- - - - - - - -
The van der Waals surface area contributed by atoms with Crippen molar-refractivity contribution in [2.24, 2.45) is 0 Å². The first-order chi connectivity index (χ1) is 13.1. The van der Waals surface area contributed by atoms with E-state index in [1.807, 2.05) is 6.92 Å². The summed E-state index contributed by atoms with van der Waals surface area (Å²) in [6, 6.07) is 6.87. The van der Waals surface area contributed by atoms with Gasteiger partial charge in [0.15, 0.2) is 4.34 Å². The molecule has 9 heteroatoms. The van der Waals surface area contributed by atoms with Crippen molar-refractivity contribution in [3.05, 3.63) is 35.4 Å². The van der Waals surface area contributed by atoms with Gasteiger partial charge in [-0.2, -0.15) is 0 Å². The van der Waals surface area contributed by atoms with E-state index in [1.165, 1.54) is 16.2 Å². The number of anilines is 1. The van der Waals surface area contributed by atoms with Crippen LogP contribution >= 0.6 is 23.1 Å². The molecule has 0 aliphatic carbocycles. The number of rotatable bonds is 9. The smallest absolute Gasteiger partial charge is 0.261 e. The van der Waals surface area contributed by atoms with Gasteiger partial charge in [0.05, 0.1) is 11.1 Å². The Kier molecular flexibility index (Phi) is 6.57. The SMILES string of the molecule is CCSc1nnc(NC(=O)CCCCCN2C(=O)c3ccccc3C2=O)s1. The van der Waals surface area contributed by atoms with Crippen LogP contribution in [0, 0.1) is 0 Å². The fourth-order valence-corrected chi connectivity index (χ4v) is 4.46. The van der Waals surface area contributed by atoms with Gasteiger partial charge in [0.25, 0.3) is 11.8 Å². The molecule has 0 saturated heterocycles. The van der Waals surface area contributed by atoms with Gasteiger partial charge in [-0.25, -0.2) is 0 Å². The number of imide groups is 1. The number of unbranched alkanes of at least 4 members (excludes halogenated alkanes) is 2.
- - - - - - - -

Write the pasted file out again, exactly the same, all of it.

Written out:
The van der Waals surface area contributed by atoms with Crippen molar-refractivity contribution in [2.24, 2.45) is 0 Å². The first-order chi connectivity index (χ1) is 13.1. The van der Waals surface area contributed by atoms with E-state index in [1.807, 2.05) is 6.92 Å². The summed E-state index contributed by atoms with van der Waals surface area (Å²) in [6, 6.07) is 6.87. The van der Waals surface area contributed by atoms with Gasteiger partial charge in [0.15, 0.2) is 4.34 Å². The molecule has 9 heteroatoms. The van der Waals surface area contributed by atoms with Crippen molar-refractivity contribution in [3.05, 3.63) is 35.4 Å². The van der Waals surface area contributed by atoms with Gasteiger partial charge in [-0.2, -0.15) is 0 Å². The van der Waals surface area contributed by atoms with E-state index in [1.165, 1.54) is 16.2 Å². The number of anilines is 1. The van der Waals surface area contributed by atoms with Crippen LogP contribution >= 0.6 is 23.1 Å². The molecule has 0 aliphatic carbocycles. The number of rotatable bonds is 9. The smallest absolute Gasteiger partial charge is 0.261 e. The van der Waals surface area contributed by atoms with Gasteiger partial charge in [0.05, 0.1) is 11.1 Å². The Kier molecular flexibility index (Phi) is 6.57. The SMILES string of the molecule is CCSc1nnc(NC(=O)CCCCCN2C(=O)c3ccccc3C2=O)s1. The van der Waals surface area contributed by atoms with Crippen LogP contribution in [0, 0.1) is 0 Å². The fourth-order valence-corrected chi connectivity index (χ4v) is 4.46. The van der Waals surface area contributed by atoms with Gasteiger partial charge in [0.25, 0.3) is 11.8 Å². The molecule has 0 saturated heterocycles. The van der Waals surface area contributed by atoms with Gasteiger partial charge in [-0.25, -0.2) is 0 Å². The number of imide groups is 1. The number of unbranched alkanes of at least 4 members (excludes halogenated alkanes) is 2.